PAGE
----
The Spaces platform is also an attractive place for brands in the sector to meet their customer. Recently SPACES was engaged by Victoria’s Secret to create workouts for a press day and for its customers with instructors Sydney Miller and Tina Cabrera. Community-driven platforms are ideal places to launch activations promoting a product drop incentivizing the viewers to purchase products during a specific timeframe. A similar activation was done for up and coming men’s casual lifestyle brand Rhone.

“The platform lets brands use ‘merchantainment’ — entertaining consumers with an experience while simultaneously showing products for purchase, says Bonetti. “It helps to provide authentic experience and content seamlessly fitting into their communities’ day to day lives.”

The most recent community activation was with Spiritual Gangsters, a Yogi lifestyle brand founded by Ian Lopatin and Vanessa Lee. They launched “The Mat” as a permanent part of their brand offering. It was tied to the launch of Active Collection of styles designed to accommodate everything from gentle morning stretching, heated vinyasa flows, elongating Pilates sessions to sweaty boxing classes and ecstatic dance parties. This branded experience features top yoga instructors leading two complimentary classes per week to Spiritual Gangster’s community.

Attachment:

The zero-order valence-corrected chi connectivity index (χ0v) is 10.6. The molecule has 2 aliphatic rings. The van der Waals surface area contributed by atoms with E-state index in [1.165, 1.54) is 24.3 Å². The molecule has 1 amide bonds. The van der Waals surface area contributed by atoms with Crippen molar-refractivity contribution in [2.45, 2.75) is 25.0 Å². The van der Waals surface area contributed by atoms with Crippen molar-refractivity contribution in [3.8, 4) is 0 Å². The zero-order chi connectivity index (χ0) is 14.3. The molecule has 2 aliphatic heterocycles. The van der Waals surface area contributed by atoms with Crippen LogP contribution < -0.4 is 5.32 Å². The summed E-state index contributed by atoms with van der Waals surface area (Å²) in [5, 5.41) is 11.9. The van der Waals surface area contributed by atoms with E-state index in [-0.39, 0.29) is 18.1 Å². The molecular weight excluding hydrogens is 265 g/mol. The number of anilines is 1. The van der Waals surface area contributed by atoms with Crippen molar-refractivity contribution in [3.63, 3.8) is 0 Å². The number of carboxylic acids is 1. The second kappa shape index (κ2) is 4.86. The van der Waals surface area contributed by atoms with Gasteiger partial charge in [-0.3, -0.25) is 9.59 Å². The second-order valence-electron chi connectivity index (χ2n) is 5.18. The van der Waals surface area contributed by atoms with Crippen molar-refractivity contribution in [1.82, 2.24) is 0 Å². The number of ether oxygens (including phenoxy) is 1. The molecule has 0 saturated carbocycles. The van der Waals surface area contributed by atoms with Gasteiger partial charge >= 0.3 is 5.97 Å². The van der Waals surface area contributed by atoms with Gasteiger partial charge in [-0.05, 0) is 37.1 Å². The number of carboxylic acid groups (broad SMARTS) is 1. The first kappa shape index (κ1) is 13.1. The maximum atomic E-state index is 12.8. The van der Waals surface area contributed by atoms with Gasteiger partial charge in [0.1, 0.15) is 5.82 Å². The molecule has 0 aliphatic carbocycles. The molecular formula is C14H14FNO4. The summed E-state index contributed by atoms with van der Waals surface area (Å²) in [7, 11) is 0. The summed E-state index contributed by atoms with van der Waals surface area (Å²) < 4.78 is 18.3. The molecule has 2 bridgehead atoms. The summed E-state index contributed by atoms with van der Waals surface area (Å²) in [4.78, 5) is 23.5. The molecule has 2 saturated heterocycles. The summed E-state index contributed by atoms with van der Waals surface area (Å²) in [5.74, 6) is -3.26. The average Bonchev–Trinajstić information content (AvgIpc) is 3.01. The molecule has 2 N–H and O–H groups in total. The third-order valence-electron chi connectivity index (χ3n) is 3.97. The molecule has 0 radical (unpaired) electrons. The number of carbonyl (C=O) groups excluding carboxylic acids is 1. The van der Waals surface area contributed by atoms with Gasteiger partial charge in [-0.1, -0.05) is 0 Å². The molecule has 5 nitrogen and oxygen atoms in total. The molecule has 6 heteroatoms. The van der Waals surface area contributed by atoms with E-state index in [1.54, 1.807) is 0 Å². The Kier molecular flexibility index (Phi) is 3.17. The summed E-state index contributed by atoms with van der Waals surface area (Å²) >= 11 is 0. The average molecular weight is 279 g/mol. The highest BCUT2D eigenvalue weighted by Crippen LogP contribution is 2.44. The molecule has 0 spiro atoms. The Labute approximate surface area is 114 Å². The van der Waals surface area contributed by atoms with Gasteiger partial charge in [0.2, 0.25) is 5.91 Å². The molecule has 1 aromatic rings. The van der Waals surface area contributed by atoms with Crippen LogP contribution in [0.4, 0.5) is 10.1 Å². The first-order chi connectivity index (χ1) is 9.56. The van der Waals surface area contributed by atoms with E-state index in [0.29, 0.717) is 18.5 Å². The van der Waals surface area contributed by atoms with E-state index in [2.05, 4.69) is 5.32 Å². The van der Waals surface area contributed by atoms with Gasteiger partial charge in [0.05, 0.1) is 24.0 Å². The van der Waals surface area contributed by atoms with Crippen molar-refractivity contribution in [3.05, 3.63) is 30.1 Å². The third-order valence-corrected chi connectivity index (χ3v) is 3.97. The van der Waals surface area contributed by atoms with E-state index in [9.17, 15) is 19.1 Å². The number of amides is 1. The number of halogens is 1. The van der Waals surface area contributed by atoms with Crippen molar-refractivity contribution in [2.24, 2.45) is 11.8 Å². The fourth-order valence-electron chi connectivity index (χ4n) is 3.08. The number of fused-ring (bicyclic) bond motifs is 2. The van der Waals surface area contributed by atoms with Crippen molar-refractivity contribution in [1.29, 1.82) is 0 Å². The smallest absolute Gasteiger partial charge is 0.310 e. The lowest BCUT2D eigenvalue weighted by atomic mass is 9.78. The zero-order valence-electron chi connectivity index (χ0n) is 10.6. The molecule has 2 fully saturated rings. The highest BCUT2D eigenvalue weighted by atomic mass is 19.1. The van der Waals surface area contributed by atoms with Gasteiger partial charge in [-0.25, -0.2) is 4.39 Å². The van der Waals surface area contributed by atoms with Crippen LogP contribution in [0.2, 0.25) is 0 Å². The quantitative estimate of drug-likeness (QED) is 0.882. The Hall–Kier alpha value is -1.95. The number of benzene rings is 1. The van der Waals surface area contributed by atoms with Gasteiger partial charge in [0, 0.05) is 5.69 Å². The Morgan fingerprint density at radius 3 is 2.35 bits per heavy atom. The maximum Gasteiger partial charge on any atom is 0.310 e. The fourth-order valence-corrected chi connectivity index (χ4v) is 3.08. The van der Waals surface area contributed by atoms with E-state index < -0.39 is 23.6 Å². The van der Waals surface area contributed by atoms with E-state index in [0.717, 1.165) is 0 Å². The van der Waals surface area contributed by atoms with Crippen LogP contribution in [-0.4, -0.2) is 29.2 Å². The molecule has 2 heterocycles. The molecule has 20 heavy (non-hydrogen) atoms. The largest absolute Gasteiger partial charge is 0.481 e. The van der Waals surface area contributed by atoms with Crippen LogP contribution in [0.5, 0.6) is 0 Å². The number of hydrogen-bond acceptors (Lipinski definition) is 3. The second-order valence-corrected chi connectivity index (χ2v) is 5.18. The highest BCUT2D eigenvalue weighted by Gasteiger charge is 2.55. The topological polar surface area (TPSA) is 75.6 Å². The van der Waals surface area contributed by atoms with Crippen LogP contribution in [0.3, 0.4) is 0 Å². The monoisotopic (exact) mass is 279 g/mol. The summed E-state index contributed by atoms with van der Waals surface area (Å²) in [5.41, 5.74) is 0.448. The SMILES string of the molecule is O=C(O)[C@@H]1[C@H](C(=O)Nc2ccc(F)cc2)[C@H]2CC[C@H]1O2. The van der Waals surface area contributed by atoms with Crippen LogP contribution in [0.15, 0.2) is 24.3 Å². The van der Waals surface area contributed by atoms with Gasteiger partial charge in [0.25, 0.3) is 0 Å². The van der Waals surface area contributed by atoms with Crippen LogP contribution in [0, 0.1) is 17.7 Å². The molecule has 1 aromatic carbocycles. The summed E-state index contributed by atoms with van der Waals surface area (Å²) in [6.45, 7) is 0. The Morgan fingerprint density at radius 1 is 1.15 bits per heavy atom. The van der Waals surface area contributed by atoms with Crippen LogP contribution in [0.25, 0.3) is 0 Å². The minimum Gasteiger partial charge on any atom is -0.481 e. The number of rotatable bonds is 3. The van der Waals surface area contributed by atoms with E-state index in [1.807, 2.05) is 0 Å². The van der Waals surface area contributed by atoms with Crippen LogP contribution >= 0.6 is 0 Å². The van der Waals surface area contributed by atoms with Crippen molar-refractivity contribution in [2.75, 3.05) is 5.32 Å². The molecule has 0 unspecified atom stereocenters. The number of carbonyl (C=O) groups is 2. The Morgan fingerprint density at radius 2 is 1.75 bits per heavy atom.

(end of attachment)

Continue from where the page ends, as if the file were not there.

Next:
Like Laird, Bonetti thinks online luxury fitness is here to stay. “The pandemic made clients realize working out from home is effective and efficient, both financially and in terms of time management. So, over the next decade, I think this offline to online paradigm shift will only intensify,” says Bonetti adding, “A hybrid model, or omnichannel, is what I think will become the new normal.”